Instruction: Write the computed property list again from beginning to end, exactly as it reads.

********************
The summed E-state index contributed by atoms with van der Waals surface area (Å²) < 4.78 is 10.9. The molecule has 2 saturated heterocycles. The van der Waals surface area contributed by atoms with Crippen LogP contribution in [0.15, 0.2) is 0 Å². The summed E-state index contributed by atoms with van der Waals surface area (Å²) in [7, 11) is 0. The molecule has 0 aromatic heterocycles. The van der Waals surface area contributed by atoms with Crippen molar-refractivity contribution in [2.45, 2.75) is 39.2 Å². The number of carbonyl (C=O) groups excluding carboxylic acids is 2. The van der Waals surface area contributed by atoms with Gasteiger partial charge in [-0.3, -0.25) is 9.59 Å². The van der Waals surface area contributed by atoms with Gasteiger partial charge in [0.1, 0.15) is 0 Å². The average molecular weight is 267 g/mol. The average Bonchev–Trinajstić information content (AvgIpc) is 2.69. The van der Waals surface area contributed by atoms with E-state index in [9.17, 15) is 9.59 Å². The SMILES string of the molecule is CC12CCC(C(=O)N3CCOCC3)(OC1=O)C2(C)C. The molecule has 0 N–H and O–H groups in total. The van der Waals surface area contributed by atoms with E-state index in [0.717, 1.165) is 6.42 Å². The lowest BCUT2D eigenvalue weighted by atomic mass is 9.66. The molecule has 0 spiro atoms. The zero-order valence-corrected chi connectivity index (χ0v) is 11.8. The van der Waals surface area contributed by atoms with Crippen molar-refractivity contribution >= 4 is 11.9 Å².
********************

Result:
The summed E-state index contributed by atoms with van der Waals surface area (Å²) < 4.78 is 10.9. The molecule has 2 saturated heterocycles. The van der Waals surface area contributed by atoms with Crippen LogP contribution in [0.15, 0.2) is 0 Å². The summed E-state index contributed by atoms with van der Waals surface area (Å²) in [7, 11) is 0. The molecule has 0 aromatic heterocycles. The van der Waals surface area contributed by atoms with Crippen molar-refractivity contribution in [2.45, 2.75) is 39.2 Å². The number of carbonyl (C=O) groups excluding carboxylic acids is 2. The van der Waals surface area contributed by atoms with Gasteiger partial charge in [-0.3, -0.25) is 9.59 Å². The van der Waals surface area contributed by atoms with Gasteiger partial charge in [0.1, 0.15) is 0 Å². The average molecular weight is 267 g/mol. The average Bonchev–Trinajstić information content (AvgIpc) is 2.69. The van der Waals surface area contributed by atoms with E-state index in [9.17, 15) is 9.59 Å². The SMILES string of the molecule is CC12CCC(C(=O)N3CCOCC3)(OC1=O)C2(C)C. The molecule has 0 N–H and O–H groups in total. The van der Waals surface area contributed by atoms with E-state index in [0.717, 1.165) is 6.42 Å². The lowest BCUT2D eigenvalue weighted by atomic mass is 9.66. The molecule has 0 spiro atoms. The zero-order valence-corrected chi connectivity index (χ0v) is 11.8. The van der Waals surface area contributed by atoms with Crippen molar-refractivity contribution >= 4 is 11.9 Å².